Every Monday morning at 10:30 we send out an email to our list announcing the week’s post and at the same time we tweet it out and do all the usual things.  The analytics show we’ve maintained a readership of about 600 people – I don’t know if they are the same 600 people for each post, but we stay steady at that number.  (Sometimes it goes up to 750, sometime it goes down to 300.) However, we know anecdotally that the blog has a wide reach. People in the community talk about it, compliment us on it or a particular idea, disagree with a posting, etc.

Although the office opened 14 years ago, OSI-Baltimore hadn’t branded itself at the time we started the blog.  We knew we needed to do so because we were changing our funding by diversifying.  The blog was one piece of a new brand identity campaign; it, along with other things, helped us establish a meaningful place as a social justice hub in Baltimore.  We believe that in order to change people’s opinions, people need to be involved with the organization. But being involved means that they also want to share their opinions – and those opinions also need to be considered and perhaps debated as part of a process.   We’re really invested in this idea – if you’re building a social movement and an open society, you need people to be part of it at every level. The blog is a great vehicle for this.

 Q. What is an important post or moment in the blog’s history?

Back in January 2008 there was a series of articles in the Baltimore Sun that really displeased us.  The articles were related to a relatively new drug that was particularly useful in treating opioid addiction – an issue that is very important to us – and although a few letters to the editor had been printed, we felt that we really needed a platform to respond to ideas that we felt were inaccurate or ill-informed.  Diana Morris, our director, wrote a commentary about the piece and it sparked a very intense series of comments from around the world. It was one of the biggest weeks for the blog.  If we had not had already established the blog as a platform for this type of thing, we wouldn’t have been able to respond so quickly and with such a reach.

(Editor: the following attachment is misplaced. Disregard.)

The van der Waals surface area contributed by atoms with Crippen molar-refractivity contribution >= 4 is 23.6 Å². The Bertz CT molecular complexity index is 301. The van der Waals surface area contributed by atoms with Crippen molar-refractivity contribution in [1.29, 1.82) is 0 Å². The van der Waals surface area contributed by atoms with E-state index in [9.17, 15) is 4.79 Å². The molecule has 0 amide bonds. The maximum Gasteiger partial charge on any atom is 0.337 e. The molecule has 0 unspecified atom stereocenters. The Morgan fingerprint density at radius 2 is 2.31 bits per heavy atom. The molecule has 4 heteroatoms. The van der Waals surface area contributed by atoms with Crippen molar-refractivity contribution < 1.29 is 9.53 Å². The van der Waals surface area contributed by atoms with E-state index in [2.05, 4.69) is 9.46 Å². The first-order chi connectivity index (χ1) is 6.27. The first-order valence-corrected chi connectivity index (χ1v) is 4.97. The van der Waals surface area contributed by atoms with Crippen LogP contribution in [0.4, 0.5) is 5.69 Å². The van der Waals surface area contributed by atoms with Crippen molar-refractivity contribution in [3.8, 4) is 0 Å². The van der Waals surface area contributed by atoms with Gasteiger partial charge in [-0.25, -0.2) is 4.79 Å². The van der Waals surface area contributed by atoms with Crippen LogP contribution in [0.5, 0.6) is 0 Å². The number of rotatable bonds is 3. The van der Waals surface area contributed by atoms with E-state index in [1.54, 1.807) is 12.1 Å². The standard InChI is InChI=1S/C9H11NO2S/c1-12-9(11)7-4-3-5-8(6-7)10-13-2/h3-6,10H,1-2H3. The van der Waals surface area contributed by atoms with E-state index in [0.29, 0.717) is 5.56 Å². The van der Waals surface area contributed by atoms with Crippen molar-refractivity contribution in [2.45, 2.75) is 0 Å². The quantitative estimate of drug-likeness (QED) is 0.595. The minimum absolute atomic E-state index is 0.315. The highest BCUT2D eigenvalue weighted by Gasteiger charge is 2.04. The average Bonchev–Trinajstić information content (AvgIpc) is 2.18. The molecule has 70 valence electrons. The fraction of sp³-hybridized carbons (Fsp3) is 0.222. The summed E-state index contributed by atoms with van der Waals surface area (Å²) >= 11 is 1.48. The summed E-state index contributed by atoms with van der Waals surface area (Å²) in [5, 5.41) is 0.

Q. Even though you’ve marshaled an army of “freelancers”, your blog still takes staff resources – have you ever thought of stopping?

I am still disappointed that our blog, while it is read consistently, doesn’t grow – although we’ve tried many different things along the way.  But whenever I say we should close it down, people won’t let us stop.  Contributors still come to us, asking to post, along with those we invite.   So now, we plan to expand upon it.  Our goal is to create additional interactive features to make it an enhanced experience.  We want to continue to grow it into a primary social justice hub in our area.  We’re still feeling our way—and I’d love to get some more good advice from members of the Communications Network.

Now it’s your turn:  What advice do you have for OSI-Baltimore?  Any tricks or tips for leveraging the metrics for growth? Have you changed your expectations for a blog with the rise of other social media? How do you manage content and production? Share your experience!


Courtney Williamson is the community manager of the Communications Network.